Catherine Morris’s recent book ‘Alice Milligan 1868-1953 (Four Courts Press) seeks to restore the lost reputation as one of the main drivers of the Cultural Revival from the 1890s and her father Seaton (1837-1916), Businessman Historian and Antiquarian Collector of Ancient Manuscripts.

http://en.wikipedia.org/wiki/Alice_Milligan

The book outlines the cultural scene in Belfast in the 1880s and mentions the Belfast Naturalist Field Club ad personnel such as Anna Johnston (‘Ethna Carbery’), Francis Joseph Biggar, Patrick McGinley, John O’Donovan, Michael Hussey, Dermot Foley, William Gray, T.Ward, Sinclair Boyd:

http://en.wikipedia.org/wiki/Ethna_Carbery

http://en.wikipedia.org/wiki/Joseph_Biggar

At around the same time Robert Lloyd Praeger was working an an engineer in the building of Harland and Woolfs yard later to be the National Library:

http://en.wikipedia.org/wiki/Robert_Lloyd_Praeger

http://www.botanicgardens.ie/herb/books/irishnaturalists.htm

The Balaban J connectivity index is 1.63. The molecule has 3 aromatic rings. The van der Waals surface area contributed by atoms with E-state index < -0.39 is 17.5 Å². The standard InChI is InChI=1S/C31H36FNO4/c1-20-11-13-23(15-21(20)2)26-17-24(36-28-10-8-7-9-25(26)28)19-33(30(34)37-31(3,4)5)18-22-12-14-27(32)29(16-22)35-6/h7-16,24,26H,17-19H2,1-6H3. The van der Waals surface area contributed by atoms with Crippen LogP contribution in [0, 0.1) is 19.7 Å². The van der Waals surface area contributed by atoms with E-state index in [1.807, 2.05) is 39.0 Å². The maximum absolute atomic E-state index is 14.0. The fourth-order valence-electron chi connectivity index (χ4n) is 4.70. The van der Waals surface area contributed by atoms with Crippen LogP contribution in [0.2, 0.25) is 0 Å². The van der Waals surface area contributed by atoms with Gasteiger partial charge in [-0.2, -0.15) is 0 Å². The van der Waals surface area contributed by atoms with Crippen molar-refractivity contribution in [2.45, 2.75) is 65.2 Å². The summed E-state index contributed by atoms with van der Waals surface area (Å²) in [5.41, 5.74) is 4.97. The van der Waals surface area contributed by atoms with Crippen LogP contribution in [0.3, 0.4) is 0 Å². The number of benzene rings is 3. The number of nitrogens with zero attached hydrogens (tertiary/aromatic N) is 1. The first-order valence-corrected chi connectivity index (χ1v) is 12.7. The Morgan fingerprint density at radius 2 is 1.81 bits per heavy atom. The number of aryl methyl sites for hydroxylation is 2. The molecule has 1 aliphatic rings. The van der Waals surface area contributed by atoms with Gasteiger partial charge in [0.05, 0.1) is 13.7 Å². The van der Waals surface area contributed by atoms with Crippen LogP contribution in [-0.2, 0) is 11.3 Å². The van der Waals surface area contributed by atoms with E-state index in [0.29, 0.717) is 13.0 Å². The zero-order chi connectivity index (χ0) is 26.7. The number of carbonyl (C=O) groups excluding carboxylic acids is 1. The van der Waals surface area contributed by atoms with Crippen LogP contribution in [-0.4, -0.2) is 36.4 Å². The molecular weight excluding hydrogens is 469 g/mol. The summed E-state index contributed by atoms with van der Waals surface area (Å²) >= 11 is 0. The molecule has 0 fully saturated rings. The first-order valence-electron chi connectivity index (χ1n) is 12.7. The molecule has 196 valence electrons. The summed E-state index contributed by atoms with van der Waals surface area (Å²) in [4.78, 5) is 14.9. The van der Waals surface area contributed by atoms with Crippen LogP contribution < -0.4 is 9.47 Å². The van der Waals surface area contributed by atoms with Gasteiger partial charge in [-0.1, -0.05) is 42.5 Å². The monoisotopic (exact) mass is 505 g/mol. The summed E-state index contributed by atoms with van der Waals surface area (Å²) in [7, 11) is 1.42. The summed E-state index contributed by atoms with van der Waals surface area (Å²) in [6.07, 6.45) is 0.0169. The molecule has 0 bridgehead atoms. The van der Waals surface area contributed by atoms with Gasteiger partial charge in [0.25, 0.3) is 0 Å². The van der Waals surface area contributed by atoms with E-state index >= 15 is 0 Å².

Belfast powered ahead innovating with an industrial base owned by local people. The rest of Ireland has never credited the entrepreneurial genius of the Northern people in business, industry and engineering.

In the 20th century both states in the Island airbrushed Belfast’s early cultural history and today it may come as a surprise to many.

https://durrushistory.wordpress.com/2013/02/12/teaching-of-irish-at-belfasts-royal-royal-academy/

Bulmer Hobson, was in the printing trade, was inducted into the IRB. He was from a Quaker background and c 1913 severed his ties with the Friends. He opposed the 1916 Rising, was imprisoned by the Rebels was was later released. He became a ‘non person’ in Republican ideology. Was was taken in c 1922 as a Technical Civil Servant overseeing security printing of stamps pensions etc. He later became deputy head of the Revenue Commissioners Stamping Branch.